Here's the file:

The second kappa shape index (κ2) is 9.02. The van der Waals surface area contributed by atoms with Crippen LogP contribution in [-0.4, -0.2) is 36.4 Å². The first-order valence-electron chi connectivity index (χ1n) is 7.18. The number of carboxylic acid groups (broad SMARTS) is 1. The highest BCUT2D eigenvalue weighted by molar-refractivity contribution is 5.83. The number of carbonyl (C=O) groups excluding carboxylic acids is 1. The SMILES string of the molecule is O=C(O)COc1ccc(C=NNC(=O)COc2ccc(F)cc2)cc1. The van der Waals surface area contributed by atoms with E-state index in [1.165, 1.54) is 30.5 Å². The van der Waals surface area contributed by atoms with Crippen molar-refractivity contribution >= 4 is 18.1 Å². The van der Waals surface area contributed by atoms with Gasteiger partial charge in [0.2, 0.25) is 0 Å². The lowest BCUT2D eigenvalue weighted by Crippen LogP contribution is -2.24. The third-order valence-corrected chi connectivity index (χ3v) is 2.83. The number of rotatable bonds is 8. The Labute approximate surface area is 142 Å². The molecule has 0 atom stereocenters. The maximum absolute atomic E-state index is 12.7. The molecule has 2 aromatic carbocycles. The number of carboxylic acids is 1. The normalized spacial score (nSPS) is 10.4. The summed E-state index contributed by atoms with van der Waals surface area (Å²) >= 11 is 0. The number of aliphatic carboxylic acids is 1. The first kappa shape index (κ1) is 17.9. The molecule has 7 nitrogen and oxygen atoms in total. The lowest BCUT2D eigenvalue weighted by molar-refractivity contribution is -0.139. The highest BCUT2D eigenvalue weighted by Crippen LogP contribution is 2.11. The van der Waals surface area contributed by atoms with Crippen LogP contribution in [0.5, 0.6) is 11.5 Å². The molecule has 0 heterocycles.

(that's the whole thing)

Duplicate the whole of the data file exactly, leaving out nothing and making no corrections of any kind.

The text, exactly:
The second kappa shape index (κ2) is 9.02. The van der Waals surface area contributed by atoms with Crippen LogP contribution in [-0.4, -0.2) is 36.4 Å². The first-order valence-electron chi connectivity index (χ1n) is 7.18. The number of carboxylic acid groups (broad SMARTS) is 1. The highest BCUT2D eigenvalue weighted by molar-refractivity contribution is 5.83. The number of carbonyl (C=O) groups excluding carboxylic acids is 1. The SMILES string of the molecule is O=C(O)COc1ccc(C=NNC(=O)COc2ccc(F)cc2)cc1. The van der Waals surface area contributed by atoms with E-state index in [1.165, 1.54) is 30.5 Å². The van der Waals surface area contributed by atoms with Crippen molar-refractivity contribution >= 4 is 18.1 Å². The van der Waals surface area contributed by atoms with Gasteiger partial charge in [0.2, 0.25) is 0 Å². The lowest BCUT2D eigenvalue weighted by Crippen LogP contribution is -2.24. The third-order valence-corrected chi connectivity index (χ3v) is 2.83. The number of rotatable bonds is 8. The Labute approximate surface area is 142 Å². The molecule has 0 atom stereocenters. The maximum absolute atomic E-state index is 12.7. The molecule has 2 aromatic carbocycles. The number of carboxylic acids is 1. The normalized spacial score (nSPS) is 10.4. The summed E-state index contributed by atoms with van der Waals surface area (Å²) >= 11 is 0. The number of aliphatic carboxylic acids is 1. The first kappa shape index (κ1) is 17.9. The molecule has 7 nitrogen and oxygen atoms in total. The lowest BCUT2D eigenvalue weighted by molar-refractivity contribution is -0.139. The highest BCUT2D eigenvalue weighted by Crippen LogP contribution is 2.11. The van der Waals surface area contributed by atoms with Crippen LogP contribution in [0.5, 0.6) is 11.5 Å². The molecule has 0 heterocycles.